, that, when the water began to collect, its own weight would prevent the spring from running. The gardener, however, thought differently. He believed that, however weak the spring might be, it would rise to its level although it had a lake to oppose it ; and the spring, for any thing he knew, would balance an ocean; or else he had been wrongly instructed. The gentleman was not at all pleased at having his opinion controverted by one whom he considered bis inferior ; but both were willing that a temporary dam should be made in order to test their knowledge, and I watched the rising of the water from day to day until it ran over its appointed boundary. The gentleman obtained a lesson which he would perhaps remember all the days of his life, and the cattle obtained water, which was a great benefit both for them and their owner. Sometime after I fell in with part of Playfair's Outlines of Natural Philosophy, which gave me a little help on the subject. I also procured an odd number of Nicholson's Journal, containing an article entitled: A Summary of the most useful Parts of Hydraulics, chiefly extracted and abridged from Eytelwein's Handbuch der Mechanik und der Hydraulik. These short treatises gave me new views of common things.”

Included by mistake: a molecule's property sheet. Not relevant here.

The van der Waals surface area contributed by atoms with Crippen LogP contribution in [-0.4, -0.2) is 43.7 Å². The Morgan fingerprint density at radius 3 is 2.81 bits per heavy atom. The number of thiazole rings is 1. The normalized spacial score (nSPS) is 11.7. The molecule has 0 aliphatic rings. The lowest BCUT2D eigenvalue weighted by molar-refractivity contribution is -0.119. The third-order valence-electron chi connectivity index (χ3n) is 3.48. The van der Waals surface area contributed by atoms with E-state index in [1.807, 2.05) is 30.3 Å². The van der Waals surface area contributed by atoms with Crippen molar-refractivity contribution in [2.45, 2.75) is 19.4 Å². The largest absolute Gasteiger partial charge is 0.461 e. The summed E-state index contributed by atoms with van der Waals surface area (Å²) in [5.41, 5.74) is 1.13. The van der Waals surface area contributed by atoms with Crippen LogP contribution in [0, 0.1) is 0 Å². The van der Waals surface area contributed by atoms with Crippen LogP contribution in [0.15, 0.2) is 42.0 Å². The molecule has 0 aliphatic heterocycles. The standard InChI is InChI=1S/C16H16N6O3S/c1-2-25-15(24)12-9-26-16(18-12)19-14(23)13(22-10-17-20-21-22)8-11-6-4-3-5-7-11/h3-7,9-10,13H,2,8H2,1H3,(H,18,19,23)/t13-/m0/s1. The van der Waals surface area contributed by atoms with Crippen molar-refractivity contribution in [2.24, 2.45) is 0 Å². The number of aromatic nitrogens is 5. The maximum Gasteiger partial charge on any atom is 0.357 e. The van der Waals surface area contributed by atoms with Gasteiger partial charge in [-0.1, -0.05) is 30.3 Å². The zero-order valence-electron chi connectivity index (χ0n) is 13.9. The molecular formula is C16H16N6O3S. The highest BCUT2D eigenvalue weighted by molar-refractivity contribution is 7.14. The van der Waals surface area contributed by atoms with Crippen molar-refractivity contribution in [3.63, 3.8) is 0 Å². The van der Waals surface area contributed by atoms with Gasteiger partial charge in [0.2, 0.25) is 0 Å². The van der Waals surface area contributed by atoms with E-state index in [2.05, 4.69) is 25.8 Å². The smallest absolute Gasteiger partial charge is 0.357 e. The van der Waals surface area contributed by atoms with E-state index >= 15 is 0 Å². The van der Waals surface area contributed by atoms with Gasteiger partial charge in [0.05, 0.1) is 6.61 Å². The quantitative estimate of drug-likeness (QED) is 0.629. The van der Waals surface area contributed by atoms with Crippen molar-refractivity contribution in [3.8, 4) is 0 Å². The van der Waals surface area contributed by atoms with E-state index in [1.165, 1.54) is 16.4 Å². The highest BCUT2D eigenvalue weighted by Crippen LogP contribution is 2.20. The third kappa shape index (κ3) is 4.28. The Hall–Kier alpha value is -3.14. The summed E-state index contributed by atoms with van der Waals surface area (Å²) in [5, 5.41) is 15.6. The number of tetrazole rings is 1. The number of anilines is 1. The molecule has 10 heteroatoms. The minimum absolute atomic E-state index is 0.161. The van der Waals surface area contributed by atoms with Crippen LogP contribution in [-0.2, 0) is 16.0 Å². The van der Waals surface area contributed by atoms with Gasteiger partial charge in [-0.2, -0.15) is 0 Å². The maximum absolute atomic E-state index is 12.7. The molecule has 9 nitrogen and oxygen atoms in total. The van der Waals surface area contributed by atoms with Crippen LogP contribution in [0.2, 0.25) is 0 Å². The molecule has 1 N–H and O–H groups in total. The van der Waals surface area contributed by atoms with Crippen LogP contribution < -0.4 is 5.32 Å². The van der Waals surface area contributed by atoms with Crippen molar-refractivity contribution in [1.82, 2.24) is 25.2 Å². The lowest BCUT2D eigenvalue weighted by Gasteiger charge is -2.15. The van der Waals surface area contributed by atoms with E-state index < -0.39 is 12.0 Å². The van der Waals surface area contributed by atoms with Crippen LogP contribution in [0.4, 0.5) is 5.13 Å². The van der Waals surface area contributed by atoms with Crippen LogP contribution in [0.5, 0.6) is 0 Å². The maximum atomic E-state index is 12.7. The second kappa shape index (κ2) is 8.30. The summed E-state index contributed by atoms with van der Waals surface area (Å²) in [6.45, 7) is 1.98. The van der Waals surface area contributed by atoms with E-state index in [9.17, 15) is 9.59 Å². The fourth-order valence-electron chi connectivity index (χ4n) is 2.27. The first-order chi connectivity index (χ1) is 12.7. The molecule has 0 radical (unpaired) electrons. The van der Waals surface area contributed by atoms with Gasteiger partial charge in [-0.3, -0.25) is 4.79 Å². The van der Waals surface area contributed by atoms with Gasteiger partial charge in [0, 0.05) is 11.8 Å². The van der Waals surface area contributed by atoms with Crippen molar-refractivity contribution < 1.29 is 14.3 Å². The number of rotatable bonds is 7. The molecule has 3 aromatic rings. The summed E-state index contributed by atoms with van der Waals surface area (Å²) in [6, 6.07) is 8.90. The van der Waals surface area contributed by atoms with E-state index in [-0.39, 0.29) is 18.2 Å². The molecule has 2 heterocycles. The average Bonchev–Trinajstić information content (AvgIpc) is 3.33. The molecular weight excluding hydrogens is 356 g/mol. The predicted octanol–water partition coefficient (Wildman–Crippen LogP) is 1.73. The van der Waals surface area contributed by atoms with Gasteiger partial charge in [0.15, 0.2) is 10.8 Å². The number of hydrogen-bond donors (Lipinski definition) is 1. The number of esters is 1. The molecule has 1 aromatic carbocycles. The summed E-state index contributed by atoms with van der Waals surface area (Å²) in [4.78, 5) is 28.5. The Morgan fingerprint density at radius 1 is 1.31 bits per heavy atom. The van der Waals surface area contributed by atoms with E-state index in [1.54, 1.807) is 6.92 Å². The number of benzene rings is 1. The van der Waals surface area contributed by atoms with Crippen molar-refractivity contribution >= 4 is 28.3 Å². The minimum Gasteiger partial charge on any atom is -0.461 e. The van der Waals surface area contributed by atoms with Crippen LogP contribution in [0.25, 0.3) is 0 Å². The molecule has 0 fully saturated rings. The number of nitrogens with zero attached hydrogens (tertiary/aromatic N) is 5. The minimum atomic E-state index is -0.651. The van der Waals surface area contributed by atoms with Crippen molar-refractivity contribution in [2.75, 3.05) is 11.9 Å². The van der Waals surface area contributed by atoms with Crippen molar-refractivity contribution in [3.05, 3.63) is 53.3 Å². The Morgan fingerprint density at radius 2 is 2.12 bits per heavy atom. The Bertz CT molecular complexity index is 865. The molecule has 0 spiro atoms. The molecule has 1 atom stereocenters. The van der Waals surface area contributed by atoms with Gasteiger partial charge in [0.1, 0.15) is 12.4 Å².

Colin Forbes then began to explain to the other lads the equilibrium of fluids, and taking his spirit level showed Bauldy how to use it. “He showed them that it is upon the tendency of all the particles of fluids to come to a level that the making of leveling instruments depends : and, if the person who opposed the collecting of the water had remembered that, if a communication by means of a tube or pipe, either straight or crooked, be made between the water in one vessel and that in another, the surface of both will be at the same level before the water is at rest, and if he had also remembered that the water in the spout of a teapot will balance all the water in the pot, he would never have acted as he did. If persons would accustom themselves a little more to observation and thinking, they would be less liable to fall into blunders. It is no uncommon thing for gardeners to superintend the formation of ponds and lakes in pleasure-grounds, and it is of great importance to know something about the nature and properties of the materials they have to deal with ; for accidental circumstances frequently cause much mischief, not easily repaired. He once knew a flower-garden nearly ruined by the breaking down of a small lake; gravel was washed upon the ground, and many of the shrubs removed by the force of the water. Whereas, if proper attention had been paid in the erection of the dam, the disaster would have been prevented. He then gave some illustrations of the pressure of Auids, and made them acquainted with the hydrostatic paradox. He laid down the rules for finding the pressure of water upon level and sloping surfaces, and for finding the centre of gravity, and the centre of pressure, as well as the specific gravity, of bodies in general ; and demonstrated the principle on which the siphon works, and its applica. tion to horticultural purposes. He also noticed capillary attraction, and ex. plained to them how glass in garden erections is broken by means of it in winter, when broad overlapping is practised in glazing. He informed them of some of the important offices that are supposed to be performed in nature by capillary attraction, such as the distribution of moisture in the soil, and the rise and circulation of sap in vegetables by means of their fine capillary tubes,